“For by grace you have been saved through faith; and that not of yourselves, it is the gift of God; not as a result of works, so that no one can boast.” (Eph. 2:8, 9)
The belief that salvation is by grace and not by works was one of the prime movers in the Reformation of the 1500’s. The reformers felt that too much emphasis was being placed on what sinners could do to “earn” salvation. Works was one method advertised, and money was another. Whether working or paying or some of both, the credit belonged to the sinner. To escape sinning, men and women went into monasteries and convents. By denying themselves the world, they thought they could live such perfect lives that God would save them.
Gift is defined as “Something given voluntarily without payment in return, as to show favor toward someone, honor an occasion, or make a gesture of assistance; present.”
Gifts are not earned; bonuses are earned. Gifts are voluntary; works require payment. Gifts are not wages, and wages are not gifts. Should the Christian then forget about good works? No, of course not. The very fact that they are to become like God would tell us that they too should be in a position to give gifts to others. Those gifts to others are the works God wants from us. They come as a result of being saved not as a means of being saved.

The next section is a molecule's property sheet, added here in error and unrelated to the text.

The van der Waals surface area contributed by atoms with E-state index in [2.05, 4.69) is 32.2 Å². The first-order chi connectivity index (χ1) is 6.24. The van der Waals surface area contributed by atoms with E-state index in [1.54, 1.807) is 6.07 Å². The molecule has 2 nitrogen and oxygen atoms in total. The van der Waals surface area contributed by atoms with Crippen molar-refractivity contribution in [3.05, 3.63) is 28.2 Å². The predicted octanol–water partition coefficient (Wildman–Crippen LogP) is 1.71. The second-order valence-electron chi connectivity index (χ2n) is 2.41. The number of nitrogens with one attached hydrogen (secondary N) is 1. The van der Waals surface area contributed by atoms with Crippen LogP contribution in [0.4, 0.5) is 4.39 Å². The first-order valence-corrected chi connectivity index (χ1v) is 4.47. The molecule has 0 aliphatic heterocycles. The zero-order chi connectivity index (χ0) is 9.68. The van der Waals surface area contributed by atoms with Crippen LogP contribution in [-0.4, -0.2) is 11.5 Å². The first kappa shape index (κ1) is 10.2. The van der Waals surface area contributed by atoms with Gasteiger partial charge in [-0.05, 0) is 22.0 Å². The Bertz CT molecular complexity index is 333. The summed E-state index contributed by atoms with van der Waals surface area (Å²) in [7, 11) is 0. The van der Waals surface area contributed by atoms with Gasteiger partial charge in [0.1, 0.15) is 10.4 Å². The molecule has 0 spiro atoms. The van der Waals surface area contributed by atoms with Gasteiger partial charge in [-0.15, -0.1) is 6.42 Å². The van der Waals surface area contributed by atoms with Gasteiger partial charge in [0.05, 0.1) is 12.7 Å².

Works bring with them the opportunity to boast. It lets the worker say, “Look at me, see what I have done with my own hand.” Works, if allowed as payment for salvation would take God out of the picture. The real problem with trying to be saved by works is that we will not live long enough to pay for our sins, especially when you consider that we continue to sin our entire life.
Our major contribution to salvation is faith; that is, believing and trusting that God is saving us without any payment. We must believe that he is and that he rewards those who seek him (Heb. 11:6). To offer our works instead of accepting God’s grace is to refuse the gift of God. Surely, we can see that to refuse the gift is the same as refusing the giver.
The popular song, “Just as I am” puts it right. No hymn says, “Here are my good deeds, so save me, Lord.” At Westgate when we sing “Just As I Am” we sing the new addition as well:
“I come broken to be mended
I come wounded to be healed
I come desperate to be rescued
I come empty to be filled
I come guilty to be pardoned
By the blood of Christ the Lamb
And I’m welcomed with open arms
Praise God, just as I am.”
I can offer nothing other than a contrite heart and a desire to serve him by serving others. He saves me and recreates me to do good works (see tomorrow’s blog).